This August 2016 edition of our Tax Update publication looks at significant changes to Value Added Tax (“VAT”) refunds and associated regulations for taxpayers in Vietnam, along with discussions on recent Official Letters released by tax authorities covering Personal Income Tax, Corporate Income Tax and VAT.
VALUE ADDED TAX - CHANGES TO REFUND PROCESSES AND ADMINISTRATIVE MATTERS
There have been a number of regulatory changes to VAT in recent months that together make significant changes to VAT refunds and associated procedures.
The National Assembly enacted Law No. 106/2016/QH13 on 6 April 2016, which was followed by the Government issuing Decree 100/2016/ND-CP on 1 July 2016 and the Ministry of Finance issuing Official Letter 10315/BTC-TCT on 25 July 2016. The key effects of these releases on VAT are:
Additional Services not subject to VAT
- Enterprises that buy and sell agricultural products that have only had basic treatments applied (cleaned, dried, de-seeded, etc) are not required to declare or pay VAT on outputs, but can claim VAT credits for inputs,
- Services provided in caring for seniors or disabled people are not subject to VAT, and
- Exported natural resources, where the total value (including energy expenses) exceed 51%, are not subject to VAT.
The ability for enterprises to receive VAT refunds has been reduced, so that VAT refunds are now only available in specified cases from 1 July 2016. Other enterprises will have to carry forward VAT credits to offset against future liabilities.
Enterprises with revenue derived from exporting goods or services will still be able to claim VAT refunds from the government, provided that they meet the VND 300million refund threshold. Where exporters also sell goods or services domestically, they will either need to be able to allocate inputs directly against outputs to determine creditable VAT related solely to exports, or they will have to do an apportionment based upon revenue ratios.
Enterprises with creditable VAT prior to 1 July 2016 will still be able to submit their applications to local authorities for processing for those earlier credits.
Enterprises with new investments in certain conditional sectors will not be able to claim VAT input credits until specified conditions are satisfied, but will be able to carry these forward to future periods.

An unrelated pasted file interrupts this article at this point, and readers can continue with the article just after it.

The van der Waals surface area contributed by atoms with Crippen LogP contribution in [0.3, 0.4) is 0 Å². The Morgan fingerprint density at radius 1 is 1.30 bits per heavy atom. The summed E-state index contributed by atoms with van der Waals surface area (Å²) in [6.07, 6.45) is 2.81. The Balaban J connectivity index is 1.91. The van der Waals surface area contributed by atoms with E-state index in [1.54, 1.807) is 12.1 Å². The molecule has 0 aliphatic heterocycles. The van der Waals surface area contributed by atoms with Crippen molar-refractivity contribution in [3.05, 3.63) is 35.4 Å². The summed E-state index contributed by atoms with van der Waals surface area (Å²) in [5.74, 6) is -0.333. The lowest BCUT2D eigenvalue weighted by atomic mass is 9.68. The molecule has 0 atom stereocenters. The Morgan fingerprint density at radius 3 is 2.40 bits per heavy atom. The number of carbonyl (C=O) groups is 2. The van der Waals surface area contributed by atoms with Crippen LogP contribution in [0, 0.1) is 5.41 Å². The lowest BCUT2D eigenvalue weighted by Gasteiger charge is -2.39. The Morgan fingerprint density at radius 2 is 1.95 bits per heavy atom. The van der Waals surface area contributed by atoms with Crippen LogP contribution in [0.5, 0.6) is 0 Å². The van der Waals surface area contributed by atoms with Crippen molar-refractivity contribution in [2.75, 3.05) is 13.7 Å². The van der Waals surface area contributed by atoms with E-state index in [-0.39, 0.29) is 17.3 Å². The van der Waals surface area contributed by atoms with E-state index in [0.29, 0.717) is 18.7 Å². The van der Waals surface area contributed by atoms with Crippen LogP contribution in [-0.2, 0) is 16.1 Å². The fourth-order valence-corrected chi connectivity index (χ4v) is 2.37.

Interest charges for late payments of tax obligations (including VAT) decrease from 1 July 2016 to 0.03% per day from 0.05% per day. Where liabilities have arisen prior to 1 July 2016 but are settled after that date, the 0.03% will apply to the calculations after 1 July 2016.
VAT Timelines for Refunds
The Ministry of Finance also released Circular 99/2016/TT-BTC on 29 June 2016, which took effect from 13 August 2016. This Circular provides guidance on the supervision and administration of VAT refunds.
Key elements of the Circular include:
- VAT dossiers can be lodged with the tax office via the e-tax system, via mail or in person at the authorities.
- Enterprises can utilise the “Refund First, Audit Later” system unless they have violated tax or customs regulations in recent years, whereby they will need to follow the “Audit First, Refund Later” process.
- Dossiers will be reviewed to confirm compliance with requirements (and therefore accepted into the system) within 1 working day for “Refund First, Audit Later” enterprises, and 3 working days for “Audit First, Refund Later” enterprises.
- Once dossiers are accepted, VAT Refund Decisions will be issued within 6 working days for “Refund First, Audit Later” enterprises and within 40 working days for “Audit First, Refund Later” enterprises.
- Relevant State Treasury offices will be required to issue the refund to enterprises within 3 working days after the Refund Decision is issued.
OFFICIAL LETTERS RELEASED
Personal Income Tax
On 1 August 2016, the General Department of Taxation (“GDT”) issued Official Letter 3420/TCT-TNCN which seeks to provide guidance on dependent registration. It specifies requirements for dependents who are 15 years or older, and the requirements for ID cards to be provided with registrations (with certain exceptions).
The Official Letter also confirms that students studying post-graduate programs (including Masters and Doctorate programs) are not eligible to be registered as dependents for PIT purposes.
Value Added Tax
On 20 July 2016, GDT issued Official Letter 3421/TCT-KK covering VAT on exported goods that are returned to Vietnam. Enterprises are required to adjust tax returns in respect of credits and refunds, and pay any additional interest where applicable.
On 12 July 2016, the Tax Department of Hanoi issued Official Letter 46431/CT-Htr which confirmed that VAT is not applicable on assets (ie office equipment) sold by Representative Offices in Vietnam of foreign organisations. It also confirms that Representative Offices cannot purchase “sales invoices” from the Tax Office.
Corporate Income Tax
On 31 May 2016, the Tax Department of Ho Chi Minh issued Official Letter 4973/CT-TTHT confirming that where employees are on authorised business travel and purchase tickets with their personal credit/bank cards, and later seek reimbursement back from their employer, then this will satisfy the non-cash payment requirements for amounts exceeding VND 20million.
However, where the card of another person is used, then these expenses will be non-deductible for tax purposes.
For further information contact:
Matthew Lourey, Partner
Phan Thi Thu Thuy, Manager